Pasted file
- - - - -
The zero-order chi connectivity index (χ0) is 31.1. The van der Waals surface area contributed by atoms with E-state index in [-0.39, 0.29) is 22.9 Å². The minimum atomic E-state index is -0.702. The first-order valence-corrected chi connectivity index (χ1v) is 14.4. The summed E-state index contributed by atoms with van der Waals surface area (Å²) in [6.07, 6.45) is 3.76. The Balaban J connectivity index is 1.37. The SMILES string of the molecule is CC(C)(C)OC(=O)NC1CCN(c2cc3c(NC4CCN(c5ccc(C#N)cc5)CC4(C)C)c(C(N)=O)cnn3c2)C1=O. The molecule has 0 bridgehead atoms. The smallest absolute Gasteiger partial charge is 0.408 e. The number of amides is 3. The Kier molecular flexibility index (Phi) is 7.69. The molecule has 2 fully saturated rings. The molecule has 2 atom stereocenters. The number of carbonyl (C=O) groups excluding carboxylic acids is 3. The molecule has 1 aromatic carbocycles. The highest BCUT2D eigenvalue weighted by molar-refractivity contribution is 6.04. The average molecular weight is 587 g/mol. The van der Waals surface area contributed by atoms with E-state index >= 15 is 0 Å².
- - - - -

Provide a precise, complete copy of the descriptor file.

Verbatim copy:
The zero-order chi connectivity index (χ0) is 31.1. The van der Waals surface area contributed by atoms with E-state index in [-0.39, 0.29) is 22.9 Å². The minimum atomic E-state index is -0.702. The first-order valence-corrected chi connectivity index (χ1v) is 14.4. The summed E-state index contributed by atoms with van der Waals surface area (Å²) in [6.07, 6.45) is 3.76. The Balaban J connectivity index is 1.37. The SMILES string of the molecule is CC(C)(C)OC(=O)NC1CCN(c2cc3c(NC4CCN(c5ccc(C#N)cc5)CC4(C)C)c(C(N)=O)cnn3c2)C1=O. The molecule has 0 bridgehead atoms. The smallest absolute Gasteiger partial charge is 0.408 e. The number of amides is 3. The Kier molecular flexibility index (Phi) is 7.69. The molecule has 2 fully saturated rings. The molecule has 2 atom stereocenters. The number of carbonyl (C=O) groups excluding carboxylic acids is 3. The molecule has 1 aromatic carbocycles. The highest BCUT2D eigenvalue weighted by molar-refractivity contribution is 6.04. The average molecular weight is 587 g/mol. The van der Waals surface area contributed by atoms with E-state index >= 15 is 0 Å².